The authors noted that the Framingham Heart Study—in the 1970s, with 100% white American participants—provides the most recent guidelines on how to assess for CHD, and this should be recalibrated to assess all populations. The authors also state that caution must be taken when understanding the causes of these findings, and the observational design of this study is a limitation to what can be inferred about CHD.

    Equity in Healthcare—Enhanced or Reduced?

    In an editorial commenting on the REGARDS study, Keith C. Ferdinand, MD, of the Tulane University School of Medicine, New Orleans, discussed how inequity has plagued the healthcare system in the number of morbidities and reduced life expectancies it has caused in non-Hispanic Black adults compared to non-Hispanic white adults.

    “Unfortunately, time does not equal progress,” the editorialist said. “This persistent White-Black mortality gap widened with the overall COVID-19 reductions in U.S. life expectancy, disproportionately affecting Black and Hispanic populations.”

    Ferdinand went on to evaluate the REGARDS study’s purpose and notes that atherosclerotic cardiovascular disease (ASCVD) risk in Black adults may be misclassified using the current classification systems, but states that race—being a social construct—is a very “blunt tool to define ASCVD risk.” While Black and white participants had similar hypertension rates, ASCVD in Black adults is not often predicted by dyslipidemia, but rather uncontrolled hypertension.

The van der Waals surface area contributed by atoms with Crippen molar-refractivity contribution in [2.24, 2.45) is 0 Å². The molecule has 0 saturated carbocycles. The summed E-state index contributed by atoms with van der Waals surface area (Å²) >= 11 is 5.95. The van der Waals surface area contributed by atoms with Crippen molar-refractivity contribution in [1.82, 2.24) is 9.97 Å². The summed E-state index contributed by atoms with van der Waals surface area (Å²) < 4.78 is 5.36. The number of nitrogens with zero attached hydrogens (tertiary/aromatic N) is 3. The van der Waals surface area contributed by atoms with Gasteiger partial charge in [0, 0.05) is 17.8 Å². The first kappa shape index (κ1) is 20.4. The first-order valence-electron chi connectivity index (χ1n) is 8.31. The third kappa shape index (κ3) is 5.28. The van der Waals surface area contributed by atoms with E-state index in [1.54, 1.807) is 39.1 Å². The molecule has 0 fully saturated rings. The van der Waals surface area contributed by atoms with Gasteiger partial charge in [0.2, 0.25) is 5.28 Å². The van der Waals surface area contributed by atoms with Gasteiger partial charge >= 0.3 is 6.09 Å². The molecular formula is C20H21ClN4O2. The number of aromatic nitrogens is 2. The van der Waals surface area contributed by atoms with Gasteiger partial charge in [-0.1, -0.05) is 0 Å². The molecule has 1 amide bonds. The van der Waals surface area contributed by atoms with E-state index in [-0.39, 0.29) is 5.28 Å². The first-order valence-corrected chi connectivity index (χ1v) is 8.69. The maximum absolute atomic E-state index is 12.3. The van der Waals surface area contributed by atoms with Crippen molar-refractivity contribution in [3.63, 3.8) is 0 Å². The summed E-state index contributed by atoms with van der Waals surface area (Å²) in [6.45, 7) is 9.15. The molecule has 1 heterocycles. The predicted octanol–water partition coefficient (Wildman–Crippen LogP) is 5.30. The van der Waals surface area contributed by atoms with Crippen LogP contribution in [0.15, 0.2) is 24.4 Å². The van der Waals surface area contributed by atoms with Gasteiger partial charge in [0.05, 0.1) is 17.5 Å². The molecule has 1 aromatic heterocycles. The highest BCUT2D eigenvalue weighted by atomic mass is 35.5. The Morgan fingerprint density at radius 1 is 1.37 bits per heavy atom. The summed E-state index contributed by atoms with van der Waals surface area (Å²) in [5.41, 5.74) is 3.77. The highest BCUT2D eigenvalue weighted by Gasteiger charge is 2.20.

Some of the many societal factors (or “social determinants of health” [SDOH]) that contribute to the U.S. White-Black death gap: inability to consistently access healthy foods, inadequate health care, disadvantaged economic status, systemic racism and many more. The SDOH is tied to undertreating high LDL-C, thus promoting mistrust and lack of confidence in healthcare providers, he wrote.

    Ferdinand stated that patients of sub-Saharan African and South Asian descent may show higher levels of lipoprotein(a) (Lp[a]) than white and East Asian patients, but Lp(a) is not routinely calculated in the U.S., going against the European Atherosclerosis Society recommendation that Lp(a) be measured in adults at least once to help implement lifestyle risk-factor management.

    The editorial writer recommended that clinicians use both statin and non-statin therapies for patients who demonstrate the need for both, and that lifestyle changes need to be the foundation of prevention.

    Ferdinand concluded, “…Redefining the role of HDL-C to predict ASCVD risk in Black adults would be welcomed. Nevertheless, these unacceptable, persistent inequities are affected mainly by the SDOH, adverse lifestyles, and structural inequalities, more than due to biological differences.” The editorialist said that future studies should find interventions to eliminate disparities, and clinicians should give patients the best quality care regardless of race, gender, sex, location or socioeconomic status.


    Zakai NA, Minnier J, Safford MM, et al. Race-Dependent Association of High-Density Lipoprotein Cholesterol Levels With Incident Coronary Artery Disease. J Am Coll Cardiol. 2022;22:2104–2115.

    Ferdinand KC. HDL-C in Black Adults for ASCVD Risk Calculation: Benefit or Barrier to Achieving Health Equity? J Am Coll Cardiol. 2022;22:2116–2118.

    Image Credit: peopleimages.com – stock.adobe.com